Delaware ranks No. 1 for the rate at which doctors prescribe high-dose opioids compared to the rest of the country, according to the Centers for Disease Control and Prevention.
It’s a statistic that is both alarming to state officials and indicative of a larger problem in Delaware, where more than 100 people continue to die of drug overdoses each year.
It’s also one of the many reasons the state Division of Public Health will launch a $250,000 educational community outreach campaign in early 2017 aimed at prescribers, residents and the community at large to fight opioid addiction on the front lines.
The state Division of Substance Abuse and Mental Health, which the Division of Public Health works closely with, will also use just over $2 million per year for the next two years in federal grants to work on primary prevention and education regarding the misuse of prescription drugs, according to the state.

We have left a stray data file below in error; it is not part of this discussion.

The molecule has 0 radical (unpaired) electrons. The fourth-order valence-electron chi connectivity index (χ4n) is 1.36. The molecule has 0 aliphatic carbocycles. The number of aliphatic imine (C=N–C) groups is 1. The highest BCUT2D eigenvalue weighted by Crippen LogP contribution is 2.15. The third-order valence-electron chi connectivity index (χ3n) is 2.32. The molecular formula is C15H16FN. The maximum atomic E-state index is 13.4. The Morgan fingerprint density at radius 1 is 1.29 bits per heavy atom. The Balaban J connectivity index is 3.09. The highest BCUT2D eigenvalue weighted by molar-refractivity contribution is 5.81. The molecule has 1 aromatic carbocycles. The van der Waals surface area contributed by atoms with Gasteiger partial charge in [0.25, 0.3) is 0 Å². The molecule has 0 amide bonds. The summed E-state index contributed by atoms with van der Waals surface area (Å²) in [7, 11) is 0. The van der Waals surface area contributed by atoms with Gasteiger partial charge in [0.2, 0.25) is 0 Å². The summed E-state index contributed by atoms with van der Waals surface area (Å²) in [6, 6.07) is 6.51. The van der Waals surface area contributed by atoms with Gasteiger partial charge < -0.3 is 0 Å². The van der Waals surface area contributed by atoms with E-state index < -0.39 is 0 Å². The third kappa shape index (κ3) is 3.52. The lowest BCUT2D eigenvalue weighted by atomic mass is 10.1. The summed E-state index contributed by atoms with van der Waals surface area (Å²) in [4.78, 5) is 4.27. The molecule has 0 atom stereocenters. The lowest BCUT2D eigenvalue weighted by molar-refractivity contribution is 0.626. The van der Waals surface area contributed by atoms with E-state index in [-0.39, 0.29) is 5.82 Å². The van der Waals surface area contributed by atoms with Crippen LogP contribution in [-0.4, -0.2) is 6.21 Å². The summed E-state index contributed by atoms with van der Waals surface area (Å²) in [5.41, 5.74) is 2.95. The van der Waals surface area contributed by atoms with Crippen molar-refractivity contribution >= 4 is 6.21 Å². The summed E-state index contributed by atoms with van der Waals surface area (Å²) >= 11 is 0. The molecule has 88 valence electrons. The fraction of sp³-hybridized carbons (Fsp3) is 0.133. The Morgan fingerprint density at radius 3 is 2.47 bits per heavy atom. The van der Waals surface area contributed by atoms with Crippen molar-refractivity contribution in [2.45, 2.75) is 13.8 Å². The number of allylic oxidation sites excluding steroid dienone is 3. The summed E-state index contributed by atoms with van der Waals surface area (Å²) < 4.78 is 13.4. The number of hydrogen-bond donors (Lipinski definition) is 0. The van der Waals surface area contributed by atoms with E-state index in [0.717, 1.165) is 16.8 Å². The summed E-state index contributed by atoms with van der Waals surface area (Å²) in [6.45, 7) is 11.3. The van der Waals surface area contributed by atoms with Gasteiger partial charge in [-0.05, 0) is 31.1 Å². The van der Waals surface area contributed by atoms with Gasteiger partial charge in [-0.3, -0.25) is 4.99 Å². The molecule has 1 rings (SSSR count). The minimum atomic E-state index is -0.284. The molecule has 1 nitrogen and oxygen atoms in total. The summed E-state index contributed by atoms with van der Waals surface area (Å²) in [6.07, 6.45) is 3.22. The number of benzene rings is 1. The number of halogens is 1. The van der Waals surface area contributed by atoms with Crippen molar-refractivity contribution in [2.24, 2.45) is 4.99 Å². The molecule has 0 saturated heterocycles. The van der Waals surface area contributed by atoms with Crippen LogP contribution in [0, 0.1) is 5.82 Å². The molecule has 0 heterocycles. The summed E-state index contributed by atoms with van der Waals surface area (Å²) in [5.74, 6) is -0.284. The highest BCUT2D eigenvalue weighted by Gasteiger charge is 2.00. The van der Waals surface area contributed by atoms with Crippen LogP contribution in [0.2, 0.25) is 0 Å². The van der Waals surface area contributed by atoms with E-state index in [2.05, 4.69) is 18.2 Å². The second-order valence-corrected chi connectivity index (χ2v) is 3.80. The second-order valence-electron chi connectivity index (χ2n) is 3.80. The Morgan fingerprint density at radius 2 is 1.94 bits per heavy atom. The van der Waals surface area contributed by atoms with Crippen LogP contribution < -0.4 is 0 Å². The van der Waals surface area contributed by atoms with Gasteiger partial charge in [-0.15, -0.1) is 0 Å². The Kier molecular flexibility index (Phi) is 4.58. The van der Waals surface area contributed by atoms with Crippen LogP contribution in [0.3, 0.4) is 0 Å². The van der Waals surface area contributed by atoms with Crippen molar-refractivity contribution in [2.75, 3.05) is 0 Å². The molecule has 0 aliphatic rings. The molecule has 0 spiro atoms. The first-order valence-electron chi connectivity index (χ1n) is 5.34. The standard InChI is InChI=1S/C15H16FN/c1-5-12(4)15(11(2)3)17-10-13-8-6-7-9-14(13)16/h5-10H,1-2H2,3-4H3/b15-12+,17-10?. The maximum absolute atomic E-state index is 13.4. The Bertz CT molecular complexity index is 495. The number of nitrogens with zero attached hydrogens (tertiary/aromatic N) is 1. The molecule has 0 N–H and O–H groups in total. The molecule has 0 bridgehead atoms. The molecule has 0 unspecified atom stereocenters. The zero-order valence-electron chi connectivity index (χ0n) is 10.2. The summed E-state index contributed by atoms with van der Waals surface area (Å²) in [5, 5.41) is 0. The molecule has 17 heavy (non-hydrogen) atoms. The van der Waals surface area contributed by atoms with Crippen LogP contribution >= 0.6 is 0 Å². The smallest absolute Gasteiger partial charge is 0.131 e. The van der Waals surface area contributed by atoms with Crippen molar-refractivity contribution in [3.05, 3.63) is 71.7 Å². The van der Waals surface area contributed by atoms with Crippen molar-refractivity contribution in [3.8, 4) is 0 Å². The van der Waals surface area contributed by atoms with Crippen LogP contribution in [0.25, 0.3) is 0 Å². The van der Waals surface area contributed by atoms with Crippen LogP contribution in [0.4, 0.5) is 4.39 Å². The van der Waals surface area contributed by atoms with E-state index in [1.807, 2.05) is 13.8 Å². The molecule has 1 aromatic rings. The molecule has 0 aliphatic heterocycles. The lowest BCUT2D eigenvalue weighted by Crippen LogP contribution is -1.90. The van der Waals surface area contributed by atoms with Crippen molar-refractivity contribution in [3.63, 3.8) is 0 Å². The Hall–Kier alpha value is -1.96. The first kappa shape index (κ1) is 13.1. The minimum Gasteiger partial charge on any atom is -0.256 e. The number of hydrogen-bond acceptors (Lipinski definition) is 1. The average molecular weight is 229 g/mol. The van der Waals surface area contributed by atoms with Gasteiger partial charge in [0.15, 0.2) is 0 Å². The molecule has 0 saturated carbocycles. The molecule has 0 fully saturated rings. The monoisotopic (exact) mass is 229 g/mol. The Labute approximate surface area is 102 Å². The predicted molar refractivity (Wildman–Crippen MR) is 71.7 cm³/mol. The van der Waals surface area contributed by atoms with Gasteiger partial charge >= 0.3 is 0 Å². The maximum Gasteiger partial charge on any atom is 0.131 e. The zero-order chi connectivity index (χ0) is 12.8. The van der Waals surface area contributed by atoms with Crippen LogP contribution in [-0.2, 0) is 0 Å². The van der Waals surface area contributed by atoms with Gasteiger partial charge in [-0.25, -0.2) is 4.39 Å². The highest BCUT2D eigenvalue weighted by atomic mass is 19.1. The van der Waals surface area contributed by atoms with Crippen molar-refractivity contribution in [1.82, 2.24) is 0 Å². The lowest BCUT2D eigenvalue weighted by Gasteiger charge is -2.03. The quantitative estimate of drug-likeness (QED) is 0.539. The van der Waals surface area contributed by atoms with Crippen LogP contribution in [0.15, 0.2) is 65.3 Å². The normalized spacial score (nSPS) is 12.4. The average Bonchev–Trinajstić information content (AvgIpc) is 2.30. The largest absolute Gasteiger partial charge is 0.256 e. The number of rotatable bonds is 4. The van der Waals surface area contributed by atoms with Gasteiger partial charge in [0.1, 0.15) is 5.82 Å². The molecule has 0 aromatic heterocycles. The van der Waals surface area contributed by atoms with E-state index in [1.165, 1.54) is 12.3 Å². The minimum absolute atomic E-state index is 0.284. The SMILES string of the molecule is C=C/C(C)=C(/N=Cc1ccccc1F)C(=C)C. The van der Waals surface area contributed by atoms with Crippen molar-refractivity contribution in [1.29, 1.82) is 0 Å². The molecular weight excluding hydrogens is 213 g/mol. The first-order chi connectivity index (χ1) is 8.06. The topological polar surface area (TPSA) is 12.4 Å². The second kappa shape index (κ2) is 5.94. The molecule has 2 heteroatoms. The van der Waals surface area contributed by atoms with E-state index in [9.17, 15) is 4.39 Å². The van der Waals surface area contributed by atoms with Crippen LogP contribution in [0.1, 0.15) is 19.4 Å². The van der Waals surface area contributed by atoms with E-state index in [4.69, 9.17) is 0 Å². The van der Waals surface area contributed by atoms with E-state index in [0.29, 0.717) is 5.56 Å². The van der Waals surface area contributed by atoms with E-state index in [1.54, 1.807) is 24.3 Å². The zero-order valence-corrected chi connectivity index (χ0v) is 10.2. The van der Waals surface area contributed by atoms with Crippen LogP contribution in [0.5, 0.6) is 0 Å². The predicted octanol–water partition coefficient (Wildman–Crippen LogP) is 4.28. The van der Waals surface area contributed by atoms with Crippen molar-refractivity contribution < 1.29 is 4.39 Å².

Drug overdose deaths have continued to grow, and experts openly denounce “scared straight” tactics often used in this programming. The state is actively reviewing “LifeSkills Training,” a school-based program delivered over 3 years that is considered an evidence-based approach to educating and preventing addiction. The program was also cited in the Surgeon General’s report released last month.
This education is imperative, as 90 Delawareans have died of fentanyl overdoses in the first nine months of the year. That doesn’t include the numerous others who have died of fatal heroin overdoses and the hundreds who have been jailed for dealing and using drugs.
More Information: Read full article